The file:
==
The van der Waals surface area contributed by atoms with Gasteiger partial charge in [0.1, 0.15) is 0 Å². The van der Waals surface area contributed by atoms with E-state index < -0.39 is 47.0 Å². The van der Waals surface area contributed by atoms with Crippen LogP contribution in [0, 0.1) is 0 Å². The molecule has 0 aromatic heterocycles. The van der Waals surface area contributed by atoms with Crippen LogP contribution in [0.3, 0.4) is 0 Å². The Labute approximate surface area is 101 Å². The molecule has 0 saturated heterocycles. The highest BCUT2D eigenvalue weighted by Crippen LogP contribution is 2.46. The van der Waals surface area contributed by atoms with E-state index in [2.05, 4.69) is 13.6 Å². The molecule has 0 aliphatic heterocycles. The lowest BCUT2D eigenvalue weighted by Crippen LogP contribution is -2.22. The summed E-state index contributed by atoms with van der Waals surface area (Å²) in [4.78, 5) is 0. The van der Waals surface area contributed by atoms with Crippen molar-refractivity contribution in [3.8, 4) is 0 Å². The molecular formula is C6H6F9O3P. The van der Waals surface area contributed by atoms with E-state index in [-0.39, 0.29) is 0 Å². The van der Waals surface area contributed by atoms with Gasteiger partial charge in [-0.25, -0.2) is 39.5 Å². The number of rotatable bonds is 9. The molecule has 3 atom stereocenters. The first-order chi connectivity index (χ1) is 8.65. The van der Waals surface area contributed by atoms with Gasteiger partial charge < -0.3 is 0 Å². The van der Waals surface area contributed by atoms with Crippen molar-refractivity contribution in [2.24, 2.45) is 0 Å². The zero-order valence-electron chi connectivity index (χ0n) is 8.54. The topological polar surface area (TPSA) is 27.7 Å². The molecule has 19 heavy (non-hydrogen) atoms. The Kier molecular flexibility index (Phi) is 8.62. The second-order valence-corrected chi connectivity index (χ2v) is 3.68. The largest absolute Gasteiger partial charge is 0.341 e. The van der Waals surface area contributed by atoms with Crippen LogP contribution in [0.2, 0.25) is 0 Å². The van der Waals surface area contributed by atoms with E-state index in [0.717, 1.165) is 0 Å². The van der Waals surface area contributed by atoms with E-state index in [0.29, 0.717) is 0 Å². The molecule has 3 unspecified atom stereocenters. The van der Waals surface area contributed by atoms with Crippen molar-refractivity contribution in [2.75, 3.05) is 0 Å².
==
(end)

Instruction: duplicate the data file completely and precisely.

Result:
The van der Waals surface area contributed by atoms with Gasteiger partial charge in [0.1, 0.15) is 0 Å². The van der Waals surface area contributed by atoms with E-state index < -0.39 is 47.0 Å². The van der Waals surface area contributed by atoms with Crippen LogP contribution in [0, 0.1) is 0 Å². The molecule has 0 aromatic heterocycles. The van der Waals surface area contributed by atoms with Crippen LogP contribution in [0.3, 0.4) is 0 Å². The Labute approximate surface area is 101 Å². The molecule has 0 saturated heterocycles. The highest BCUT2D eigenvalue weighted by Crippen LogP contribution is 2.46. The van der Waals surface area contributed by atoms with E-state index in [2.05, 4.69) is 13.6 Å². The molecule has 0 aliphatic heterocycles. The lowest BCUT2D eigenvalue weighted by Crippen LogP contribution is -2.22. The summed E-state index contributed by atoms with van der Waals surface area (Å²) in [4.78, 5) is 0. The van der Waals surface area contributed by atoms with Crippen molar-refractivity contribution in [3.8, 4) is 0 Å². The molecular formula is C6H6F9O3P. The van der Waals surface area contributed by atoms with E-state index in [-0.39, 0.29) is 0 Å². The van der Waals surface area contributed by atoms with Gasteiger partial charge in [-0.25, -0.2) is 39.5 Å². The number of rotatable bonds is 9. The molecule has 3 atom stereocenters. The first-order chi connectivity index (χ1) is 8.65. The van der Waals surface area contributed by atoms with Gasteiger partial charge < -0.3 is 0 Å². The van der Waals surface area contributed by atoms with Crippen molar-refractivity contribution in [2.24, 2.45) is 0 Å². The zero-order valence-electron chi connectivity index (χ0n) is 8.54. The topological polar surface area (TPSA) is 27.7 Å². The molecule has 19 heavy (non-hydrogen) atoms. The Kier molecular flexibility index (Phi) is 8.62. The second-order valence-corrected chi connectivity index (χ2v) is 3.68. The largest absolute Gasteiger partial charge is 0.341 e. The van der Waals surface area contributed by atoms with Crippen LogP contribution in [0.2, 0.25) is 0 Å². The van der Waals surface area contributed by atoms with E-state index in [0.717, 1.165) is 0 Å². The van der Waals surface area contributed by atoms with E-state index in [0.29, 0.717) is 0 Å². The molecule has 3 unspecified atom stereocenters. The van der Waals surface area contributed by atoms with Crippen molar-refractivity contribution in [2.75, 3.05) is 0 Å².